When I came home from Spain, I couldn’t stop thinking about my experiences in Tito Bustillo Cave. I decided to learn more about prehistoric civilizations and share what I learn with others. And I hope to be able to go back some day, not only to Tito Bustillo, but to many of the smaller caves in northern Spain I have learned about.
In my studies, I find that a group of young spelunkers discovered the cave on the Thursday of Holy Week. One of the discoverers of the cave, Celestino Fernandez Bustillo, called Tito by his friends and only 18 years old, died three weeks later exploring another cave. They named this cave after him. In April 2018, the citizens of Ribadesella celebrated the 50th anniversary of the discovery of the cave.
Because of these cave discoverers, I am motivated to dedicate myself to my life purpose. Because of the cave art creators, I am inspired to pursue beauty, truth, refinement, and excellence and share it with others.
All figures in a cave were linked to one another in some way.
In a previous post, I shared my transformative experience at Tito Bustillo Cave and started to walk you through a Personal Study Plan with the cave as a Core Source. In this post, we’ll go deeper--creating academic skills, applicational activities, and transformation!
4-Consider Questions and Quality Applications.
Before studying your Core Source, make a list of questions you would like to have answered during your study. I call these Discovery Questions, and for Tito Bustillo Cave, they may include: Who is related to cave—creators, discoverers, researchers? Why is the discovery of this cave so important? What can I, or do I, want to learn as I study? (Make a list.) Where is this cave? When was this cave created and discovered? What is the context of the discovery of the cave? What has ongoing research found? Is there anything unusual about this cave that strikes me as I learn more? It’s fun to find the answers to these questions in the sources!
Hello! It's been some time since I've posted. It's been a crazy year all over the world, and I have been writing, teaching, and creating--but not here. However, I'm back.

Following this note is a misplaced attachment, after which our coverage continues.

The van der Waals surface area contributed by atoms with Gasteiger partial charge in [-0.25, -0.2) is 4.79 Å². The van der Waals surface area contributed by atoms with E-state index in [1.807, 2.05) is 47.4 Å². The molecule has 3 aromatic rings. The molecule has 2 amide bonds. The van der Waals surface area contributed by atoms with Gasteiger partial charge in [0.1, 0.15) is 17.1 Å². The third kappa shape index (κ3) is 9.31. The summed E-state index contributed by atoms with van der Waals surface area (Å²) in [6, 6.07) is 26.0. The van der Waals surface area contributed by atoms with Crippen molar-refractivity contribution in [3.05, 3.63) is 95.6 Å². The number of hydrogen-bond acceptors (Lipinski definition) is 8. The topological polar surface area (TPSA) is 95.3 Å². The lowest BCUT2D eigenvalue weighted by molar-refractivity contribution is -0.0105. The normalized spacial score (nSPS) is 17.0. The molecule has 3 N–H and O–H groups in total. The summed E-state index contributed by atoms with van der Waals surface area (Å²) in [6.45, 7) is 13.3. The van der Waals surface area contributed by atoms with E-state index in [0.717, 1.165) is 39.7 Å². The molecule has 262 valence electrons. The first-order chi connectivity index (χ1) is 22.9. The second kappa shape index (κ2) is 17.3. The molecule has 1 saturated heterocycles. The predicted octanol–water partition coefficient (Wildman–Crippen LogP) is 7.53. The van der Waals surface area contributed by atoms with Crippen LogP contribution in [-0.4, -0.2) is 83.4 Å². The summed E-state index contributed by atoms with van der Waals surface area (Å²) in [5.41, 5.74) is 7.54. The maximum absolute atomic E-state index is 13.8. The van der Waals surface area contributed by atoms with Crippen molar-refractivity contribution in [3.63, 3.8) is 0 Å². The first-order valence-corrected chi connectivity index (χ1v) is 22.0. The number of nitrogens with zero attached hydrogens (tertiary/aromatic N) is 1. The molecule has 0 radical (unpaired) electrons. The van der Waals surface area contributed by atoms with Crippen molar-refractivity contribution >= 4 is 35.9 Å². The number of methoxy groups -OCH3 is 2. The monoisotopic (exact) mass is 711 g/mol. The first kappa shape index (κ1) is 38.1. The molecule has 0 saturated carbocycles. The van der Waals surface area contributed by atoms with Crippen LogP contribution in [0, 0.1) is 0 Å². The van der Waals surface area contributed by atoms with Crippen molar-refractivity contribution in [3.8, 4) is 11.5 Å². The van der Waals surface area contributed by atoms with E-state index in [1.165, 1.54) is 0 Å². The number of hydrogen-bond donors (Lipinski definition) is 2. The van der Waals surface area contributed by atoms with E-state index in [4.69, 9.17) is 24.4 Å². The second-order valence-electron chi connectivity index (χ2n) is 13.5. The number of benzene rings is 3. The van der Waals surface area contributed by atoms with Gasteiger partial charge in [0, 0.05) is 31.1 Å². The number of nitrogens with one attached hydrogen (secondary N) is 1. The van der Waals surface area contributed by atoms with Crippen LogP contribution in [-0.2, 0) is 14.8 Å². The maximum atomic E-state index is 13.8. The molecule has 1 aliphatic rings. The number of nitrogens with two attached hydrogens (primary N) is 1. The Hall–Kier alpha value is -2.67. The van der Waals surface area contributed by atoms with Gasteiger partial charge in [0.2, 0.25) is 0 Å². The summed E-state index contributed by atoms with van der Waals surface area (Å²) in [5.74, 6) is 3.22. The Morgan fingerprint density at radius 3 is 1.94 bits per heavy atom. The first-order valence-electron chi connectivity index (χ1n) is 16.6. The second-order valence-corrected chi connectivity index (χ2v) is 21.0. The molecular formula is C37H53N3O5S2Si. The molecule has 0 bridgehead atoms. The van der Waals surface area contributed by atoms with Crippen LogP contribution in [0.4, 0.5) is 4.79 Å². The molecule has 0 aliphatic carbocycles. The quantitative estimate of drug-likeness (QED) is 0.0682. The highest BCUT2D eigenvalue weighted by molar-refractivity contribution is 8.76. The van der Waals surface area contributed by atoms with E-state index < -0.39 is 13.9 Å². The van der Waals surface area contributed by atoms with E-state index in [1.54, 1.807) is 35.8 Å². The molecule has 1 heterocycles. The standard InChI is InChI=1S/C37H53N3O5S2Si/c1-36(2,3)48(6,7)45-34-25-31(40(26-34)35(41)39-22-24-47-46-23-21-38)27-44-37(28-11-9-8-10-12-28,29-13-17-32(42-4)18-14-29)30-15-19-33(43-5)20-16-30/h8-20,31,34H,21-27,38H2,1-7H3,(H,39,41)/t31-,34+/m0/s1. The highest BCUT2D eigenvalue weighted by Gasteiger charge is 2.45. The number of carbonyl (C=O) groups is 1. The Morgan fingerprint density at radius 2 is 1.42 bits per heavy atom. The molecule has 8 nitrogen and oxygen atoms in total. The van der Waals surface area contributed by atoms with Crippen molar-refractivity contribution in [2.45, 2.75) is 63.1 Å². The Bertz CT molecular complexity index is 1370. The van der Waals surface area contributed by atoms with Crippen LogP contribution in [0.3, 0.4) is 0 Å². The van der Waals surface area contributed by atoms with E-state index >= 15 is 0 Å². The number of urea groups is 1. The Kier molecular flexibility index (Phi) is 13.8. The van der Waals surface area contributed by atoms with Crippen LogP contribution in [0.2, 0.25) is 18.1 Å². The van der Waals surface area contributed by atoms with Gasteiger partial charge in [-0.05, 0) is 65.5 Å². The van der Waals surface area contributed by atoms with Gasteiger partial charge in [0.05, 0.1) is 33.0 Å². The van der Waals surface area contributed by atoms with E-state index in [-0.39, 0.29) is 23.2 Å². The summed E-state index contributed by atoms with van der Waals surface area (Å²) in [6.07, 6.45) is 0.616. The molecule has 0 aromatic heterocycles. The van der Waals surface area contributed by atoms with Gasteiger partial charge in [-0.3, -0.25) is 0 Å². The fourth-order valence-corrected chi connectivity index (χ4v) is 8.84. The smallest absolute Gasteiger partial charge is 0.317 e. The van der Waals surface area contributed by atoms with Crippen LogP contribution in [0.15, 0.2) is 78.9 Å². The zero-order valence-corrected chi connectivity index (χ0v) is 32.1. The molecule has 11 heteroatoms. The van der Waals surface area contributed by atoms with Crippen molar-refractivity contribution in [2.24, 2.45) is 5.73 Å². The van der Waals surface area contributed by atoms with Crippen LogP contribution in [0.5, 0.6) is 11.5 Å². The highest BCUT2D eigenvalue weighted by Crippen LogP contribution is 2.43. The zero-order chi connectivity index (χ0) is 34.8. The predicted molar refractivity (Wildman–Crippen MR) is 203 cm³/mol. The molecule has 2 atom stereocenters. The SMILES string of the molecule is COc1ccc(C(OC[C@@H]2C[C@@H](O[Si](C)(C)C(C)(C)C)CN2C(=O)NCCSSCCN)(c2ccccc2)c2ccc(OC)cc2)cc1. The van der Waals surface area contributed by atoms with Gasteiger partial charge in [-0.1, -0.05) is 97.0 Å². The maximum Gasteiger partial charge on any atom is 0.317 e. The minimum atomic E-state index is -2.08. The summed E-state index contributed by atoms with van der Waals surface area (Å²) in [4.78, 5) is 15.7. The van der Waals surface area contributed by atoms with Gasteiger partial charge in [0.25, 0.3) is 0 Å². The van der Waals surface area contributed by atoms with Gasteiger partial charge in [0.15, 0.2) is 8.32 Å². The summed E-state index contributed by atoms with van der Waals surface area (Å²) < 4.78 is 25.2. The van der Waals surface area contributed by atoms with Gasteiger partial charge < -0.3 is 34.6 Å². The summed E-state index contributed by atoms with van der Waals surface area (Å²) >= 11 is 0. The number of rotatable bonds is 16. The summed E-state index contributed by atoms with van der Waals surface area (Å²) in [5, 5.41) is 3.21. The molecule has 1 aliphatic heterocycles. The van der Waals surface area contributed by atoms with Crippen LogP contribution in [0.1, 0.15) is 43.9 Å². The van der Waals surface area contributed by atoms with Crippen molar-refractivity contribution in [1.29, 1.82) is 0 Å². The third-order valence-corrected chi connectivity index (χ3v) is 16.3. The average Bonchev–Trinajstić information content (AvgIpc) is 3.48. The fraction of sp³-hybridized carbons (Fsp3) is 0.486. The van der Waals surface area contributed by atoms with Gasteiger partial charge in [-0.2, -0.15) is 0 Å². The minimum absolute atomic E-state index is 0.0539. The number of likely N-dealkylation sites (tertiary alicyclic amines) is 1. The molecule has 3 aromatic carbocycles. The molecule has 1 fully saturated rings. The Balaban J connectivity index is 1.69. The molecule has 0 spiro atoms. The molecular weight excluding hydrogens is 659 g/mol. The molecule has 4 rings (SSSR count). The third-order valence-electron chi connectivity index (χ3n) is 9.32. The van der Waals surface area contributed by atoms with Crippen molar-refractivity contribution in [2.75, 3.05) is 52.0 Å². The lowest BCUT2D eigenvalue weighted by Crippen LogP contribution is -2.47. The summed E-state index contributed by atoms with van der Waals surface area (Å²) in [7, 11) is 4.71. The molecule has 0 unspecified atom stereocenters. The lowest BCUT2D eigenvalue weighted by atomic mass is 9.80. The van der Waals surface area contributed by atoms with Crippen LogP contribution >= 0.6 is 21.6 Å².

Here's what's been happening:
I squat in total darkness, my right hand holding fast to cold metal railing. Suddenly, the guide’s flashlight spotlights a horse’s head, sketched in black thousands of years ago, yet still distinct. My heart swells and my eyes fill. I can’t understand very many words of the Spanish guide. So I just let the feeling of connection and reverence wash over me. I soak up the detail in the features of the horse and its bushy mane. The spotlight moves to the right and captures a full horse, purple, outlined in black, with another horse of the same type directly to its right. Below them, in a wall of red ochre, are other animals—horses, reindeer, and smaller deer. I am looking at original art, history preserved and remembered. I sense a link pulling me toward the past, thousands of years ago.
This experience in Tito Bustillo Cave changed me forever. I felt many of the same feelings as Jean-Marie Chauvet, Eliette Deschamps, and Christian Hillaire when they saw the first paintings in Chauvet Cave in 1994.
Suddenly, as Eliette’s gaze swept the wall, she gave a cry: in the beam of her lamp she had just made out two lines of red ochre, a few centimetres long. We joined her with beating hearts. On turning round, we immediately spotted the drawing of a little red mammoth on a rocky spur hanging down from the ceiling. We were overwhelmed. Henceforth our view of the cave would never be the same. Prehistoric people had been here before us. (Chauvet, Deschamps, and Hillaire, Dawn of Art: The Chauvet Cave)
Even if you don’t have ancient paintings or petroglyphs close to you, it’s possible to recreate some of those feelings with a physical or virtual field trip. Then apply what you have seen, felt, or learned with other media and applicational activities to round out your experience.
If you are just beginning your study with History as the Hook, you might begin with cave art. It is one of the first evidences we have of human creative and communal life. I’d like to walk you through the creation of a Personal/Family Study Plan, using my visit to Tito Bustillo Cave as the Core Source. You may choose to use a cave near you, a virtual tour of a famous cave, or a book with loads of pictures and information. Let’s begin!
Are you lucky enough to be home with your family, either full-time or part-time, for a few weeks or longer? Wondering what you can do to focus on education, but also foster better relationships, between you and your children or your children with each other?
Here are three simple actions you can take each day to create a positive, healthy learning environment in your home. They will work with all ages, at all developmental levels.
1-Study One Thing Together
Simply observe a leaf, a bug, or a cloud. Read a short book, or a chapter or two, or a poem. Investigate microwaves or the internet or another culture.
After closely observing, or reading or investigating, follow up with research in books or on the internet. This could take 5 minutes or 5 hours, depending on interest level, resources, and rabbit trails. YouTube, online encyclopedias, and online sites specific to your subject are great places to look.